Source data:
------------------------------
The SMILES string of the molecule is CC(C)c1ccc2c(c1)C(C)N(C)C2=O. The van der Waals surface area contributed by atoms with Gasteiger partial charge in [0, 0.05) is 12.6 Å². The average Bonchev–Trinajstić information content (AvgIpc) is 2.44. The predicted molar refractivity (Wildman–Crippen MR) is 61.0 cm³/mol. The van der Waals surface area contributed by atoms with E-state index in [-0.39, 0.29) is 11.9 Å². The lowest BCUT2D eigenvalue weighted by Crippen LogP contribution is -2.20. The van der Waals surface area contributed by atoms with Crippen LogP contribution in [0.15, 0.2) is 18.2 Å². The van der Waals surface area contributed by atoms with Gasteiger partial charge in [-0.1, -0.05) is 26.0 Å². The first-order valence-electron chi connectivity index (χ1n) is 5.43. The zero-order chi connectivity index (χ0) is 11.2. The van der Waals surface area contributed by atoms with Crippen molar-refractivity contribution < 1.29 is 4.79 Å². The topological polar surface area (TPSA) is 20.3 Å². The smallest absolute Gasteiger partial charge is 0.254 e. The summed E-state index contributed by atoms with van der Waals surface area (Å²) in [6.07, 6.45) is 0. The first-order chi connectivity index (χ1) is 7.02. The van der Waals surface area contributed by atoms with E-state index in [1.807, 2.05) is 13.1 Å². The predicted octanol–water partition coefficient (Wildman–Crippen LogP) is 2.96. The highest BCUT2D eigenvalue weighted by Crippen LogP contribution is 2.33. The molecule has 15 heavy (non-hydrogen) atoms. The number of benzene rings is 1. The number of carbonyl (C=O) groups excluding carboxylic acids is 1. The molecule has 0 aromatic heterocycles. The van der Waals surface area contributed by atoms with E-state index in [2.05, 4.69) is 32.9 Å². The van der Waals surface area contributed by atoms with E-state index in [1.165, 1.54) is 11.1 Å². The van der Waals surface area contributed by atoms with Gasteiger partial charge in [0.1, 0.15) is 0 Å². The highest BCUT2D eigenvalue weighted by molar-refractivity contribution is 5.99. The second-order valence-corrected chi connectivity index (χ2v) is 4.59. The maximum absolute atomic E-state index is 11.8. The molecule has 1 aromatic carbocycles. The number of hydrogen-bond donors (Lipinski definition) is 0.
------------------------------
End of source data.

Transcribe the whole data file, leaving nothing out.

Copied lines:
The SMILES string of the molecule is CC(C)c1ccc2c(c1)C(C)N(C)C2=O. The van der Waals surface area contributed by atoms with Gasteiger partial charge in [0, 0.05) is 12.6 Å². The average Bonchev–Trinajstić information content (AvgIpc) is 2.44. The predicted molar refractivity (Wildman–Crippen MR) is 61.0 cm³/mol. The van der Waals surface area contributed by atoms with E-state index in [-0.39, 0.29) is 11.9 Å². The lowest BCUT2D eigenvalue weighted by Crippen LogP contribution is -2.20. The van der Waals surface area contributed by atoms with Crippen LogP contribution in [0.15, 0.2) is 18.2 Å². The van der Waals surface area contributed by atoms with Gasteiger partial charge in [-0.1, -0.05) is 26.0 Å². The first-order valence-electron chi connectivity index (χ1n) is 5.43. The zero-order chi connectivity index (χ0) is 11.2. The van der Waals surface area contributed by atoms with Crippen molar-refractivity contribution < 1.29 is 4.79 Å². The topological polar surface area (TPSA) is 20.3 Å². The smallest absolute Gasteiger partial charge is 0.254 e. The summed E-state index contributed by atoms with van der Waals surface area (Å²) in [6.07, 6.45) is 0. The first-order chi connectivity index (χ1) is 7.02. The van der Waals surface area contributed by atoms with E-state index in [1.807, 2.05) is 13.1 Å². The predicted octanol–water partition coefficient (Wildman–Crippen LogP) is 2.96. The highest BCUT2D eigenvalue weighted by Crippen LogP contribution is 2.33. The molecule has 15 heavy (non-hydrogen) atoms. The number of benzene rings is 1. The number of carbonyl (C=O) groups excluding carboxylic acids is 1. The molecule has 0 aromatic heterocycles. The van der Waals surface area contributed by atoms with E-state index in [2.05, 4.69) is 32.9 Å². The van der Waals surface area contributed by atoms with E-state index in [1.165, 1.54) is 11.1 Å². The van der Waals surface area contributed by atoms with Gasteiger partial charge in [0.1, 0.15) is 0 Å². The highest BCUT2D eigenvalue weighted by molar-refractivity contribution is 5.99. The second-order valence-corrected chi connectivity index (χ2v) is 4.59. The maximum absolute atomic E-state index is 11.8. The molecule has 1 aromatic carbocycles. The number of hydrogen-bond donors (Lipinski definition) is 0.